Ed Peterson will run for Johnson County Commission Chairman

Ed Peterson, a Johnson County commissioner who represents most of the northeast county cities, wants to become commission chairman.

Peterson announced his candidacy for Johnson County Commission Chairman through a press release on Monday.

The lawyer who practices in Kansas City is no newcomer to politics; he served as Fairway’s mayor from 1993 to 2002 before going to the Johnson County Commission, where he has served since 2003.

He is looking to run against incumbent Ed Eilert, the longtime Overland Park mayor who is not quite finished with his first term as county chairman.

Peterson’s announcement touched on a feeling of dissatisfaction with the way the county has carried out its business; the press release cited the county’s governance “choosing instead to settle for less.”

He tells The Pitch that his candidacy is not necessarily a shot at the job Eilert has done as chairman, but he thinks the time is right for new leadership.

“I don’t know about dissatisfaction. I think it’s a difference in approach,” Peterson says. “I think my preference is to move forward with programs and services. There has been a reluctance to consider them or discuss them and then put them out on the table.”

Peterson lamented the decline in road-maintenance funding and cutbacks in library services and hours.

“Those things ought to be givens,” Peterson says. “Those are fundamental county services. We ought to be funding those at full levels.”

Less fundamental services like transit and services for disabled adults have also gotten short shrift from the county, Peterson adds.

Peterson has been one of the more thoughtful and analytical commissioners to serve on the county in the last 10 years. But he faces a difficult challenge to unseat Eilert.

Eilert is rather popular in Overland Park, the biggest voting bloc in the county. Eilert ran a tough campaign against then-incumbent Annabeth Surbaugh in 2010, a race he won against the longtime commissioner and Overland Park resident.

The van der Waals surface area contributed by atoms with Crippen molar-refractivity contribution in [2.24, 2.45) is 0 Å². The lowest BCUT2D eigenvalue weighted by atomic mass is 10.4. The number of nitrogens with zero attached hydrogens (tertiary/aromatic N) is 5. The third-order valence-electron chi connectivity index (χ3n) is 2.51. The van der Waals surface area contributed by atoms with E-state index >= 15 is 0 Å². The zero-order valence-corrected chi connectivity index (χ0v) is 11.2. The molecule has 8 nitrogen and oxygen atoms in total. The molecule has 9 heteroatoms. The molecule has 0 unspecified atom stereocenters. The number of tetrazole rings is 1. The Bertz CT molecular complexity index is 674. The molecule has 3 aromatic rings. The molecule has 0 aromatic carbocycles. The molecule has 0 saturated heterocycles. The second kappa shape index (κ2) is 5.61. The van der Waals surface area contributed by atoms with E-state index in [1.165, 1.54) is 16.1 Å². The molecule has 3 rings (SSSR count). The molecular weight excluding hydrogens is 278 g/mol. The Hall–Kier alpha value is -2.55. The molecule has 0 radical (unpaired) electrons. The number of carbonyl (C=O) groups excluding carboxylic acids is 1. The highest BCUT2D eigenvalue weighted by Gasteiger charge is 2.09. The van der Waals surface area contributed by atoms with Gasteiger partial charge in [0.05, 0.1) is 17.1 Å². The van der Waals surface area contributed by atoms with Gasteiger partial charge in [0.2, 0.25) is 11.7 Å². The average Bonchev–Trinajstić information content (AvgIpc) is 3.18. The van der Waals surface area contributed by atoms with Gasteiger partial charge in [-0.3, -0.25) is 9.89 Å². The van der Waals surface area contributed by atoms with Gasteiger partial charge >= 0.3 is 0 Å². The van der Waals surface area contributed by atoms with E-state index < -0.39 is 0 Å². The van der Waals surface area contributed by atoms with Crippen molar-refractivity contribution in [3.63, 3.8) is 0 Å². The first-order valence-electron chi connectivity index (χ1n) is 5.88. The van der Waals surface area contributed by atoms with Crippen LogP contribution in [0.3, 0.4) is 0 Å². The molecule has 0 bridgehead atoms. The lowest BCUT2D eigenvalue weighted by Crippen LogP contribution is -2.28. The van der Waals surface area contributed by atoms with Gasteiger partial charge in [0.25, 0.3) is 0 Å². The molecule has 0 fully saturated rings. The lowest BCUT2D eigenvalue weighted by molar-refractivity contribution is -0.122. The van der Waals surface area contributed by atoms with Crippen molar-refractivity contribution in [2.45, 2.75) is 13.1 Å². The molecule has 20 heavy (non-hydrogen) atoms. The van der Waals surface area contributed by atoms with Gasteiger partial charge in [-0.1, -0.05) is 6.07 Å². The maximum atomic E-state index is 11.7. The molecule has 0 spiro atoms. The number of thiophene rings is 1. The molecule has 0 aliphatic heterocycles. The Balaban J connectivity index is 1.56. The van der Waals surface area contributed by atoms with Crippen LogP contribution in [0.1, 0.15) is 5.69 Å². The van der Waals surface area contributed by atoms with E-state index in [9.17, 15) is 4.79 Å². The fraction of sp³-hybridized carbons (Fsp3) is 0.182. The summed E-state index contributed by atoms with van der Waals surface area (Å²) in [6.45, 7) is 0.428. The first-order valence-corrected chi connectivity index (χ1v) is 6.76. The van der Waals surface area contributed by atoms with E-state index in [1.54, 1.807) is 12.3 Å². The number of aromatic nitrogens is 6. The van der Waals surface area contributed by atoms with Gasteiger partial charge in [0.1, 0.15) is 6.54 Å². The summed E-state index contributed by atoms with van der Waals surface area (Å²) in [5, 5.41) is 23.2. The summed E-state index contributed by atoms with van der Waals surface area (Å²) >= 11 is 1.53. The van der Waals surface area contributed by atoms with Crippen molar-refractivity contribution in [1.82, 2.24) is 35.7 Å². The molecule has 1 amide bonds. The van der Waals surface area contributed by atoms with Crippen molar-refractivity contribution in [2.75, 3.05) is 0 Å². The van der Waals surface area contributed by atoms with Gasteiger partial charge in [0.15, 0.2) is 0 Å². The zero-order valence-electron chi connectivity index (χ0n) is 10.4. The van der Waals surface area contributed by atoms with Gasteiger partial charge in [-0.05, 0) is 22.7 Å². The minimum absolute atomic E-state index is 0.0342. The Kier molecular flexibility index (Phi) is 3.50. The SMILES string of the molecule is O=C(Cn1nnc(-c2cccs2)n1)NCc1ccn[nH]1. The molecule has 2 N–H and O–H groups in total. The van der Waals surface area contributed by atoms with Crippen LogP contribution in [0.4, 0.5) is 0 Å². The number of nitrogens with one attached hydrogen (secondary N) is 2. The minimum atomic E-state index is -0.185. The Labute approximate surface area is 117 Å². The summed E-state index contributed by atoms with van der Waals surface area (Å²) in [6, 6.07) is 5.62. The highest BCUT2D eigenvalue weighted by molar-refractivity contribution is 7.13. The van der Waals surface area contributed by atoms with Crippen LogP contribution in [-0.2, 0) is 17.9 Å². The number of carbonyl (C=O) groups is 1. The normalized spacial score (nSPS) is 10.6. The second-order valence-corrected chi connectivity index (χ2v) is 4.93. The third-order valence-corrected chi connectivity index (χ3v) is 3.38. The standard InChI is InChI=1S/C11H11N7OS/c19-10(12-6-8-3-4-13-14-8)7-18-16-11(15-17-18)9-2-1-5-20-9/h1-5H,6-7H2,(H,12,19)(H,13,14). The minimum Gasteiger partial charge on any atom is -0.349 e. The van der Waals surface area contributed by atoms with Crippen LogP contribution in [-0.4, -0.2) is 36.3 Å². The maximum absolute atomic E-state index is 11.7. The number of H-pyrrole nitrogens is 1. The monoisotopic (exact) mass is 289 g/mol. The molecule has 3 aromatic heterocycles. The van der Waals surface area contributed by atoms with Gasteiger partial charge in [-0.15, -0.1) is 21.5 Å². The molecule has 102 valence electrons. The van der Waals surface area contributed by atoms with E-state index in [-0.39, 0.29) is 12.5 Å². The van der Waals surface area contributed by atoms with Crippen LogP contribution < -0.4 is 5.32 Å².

Peterson casts himself as an opponent to some of Eilert’s positions.

“I have been the dissenting minority view,” Peterson tells The Pitch. “I’ve attempted to make my views heard. They just have not been persuasive to the majority.”

Still, Peterson will have to try and find a way to differentiate himself from Eilert if the main points he raises concern the county’s priorities in funding certain services.

Peterson has voted in favor of the budgets that have come before the county commission, even though he hasn’t agreed with every line item within it. Johnson County goes through a protracted budget process each year where all the departments in the county have to go before the commission to make their case for funding.

In the end, the commissioners usually vote for the budget because they recognize, unlike some federal lawmakers, that government cannot function without a spending plan.

“I have argued for the items that I think are lacking, that I think they should be beefed up or have greater financial support,” Peterson says.

The election is in November 2014 unless a third candidate emerges, whereupon a primary election will take place in August 2014.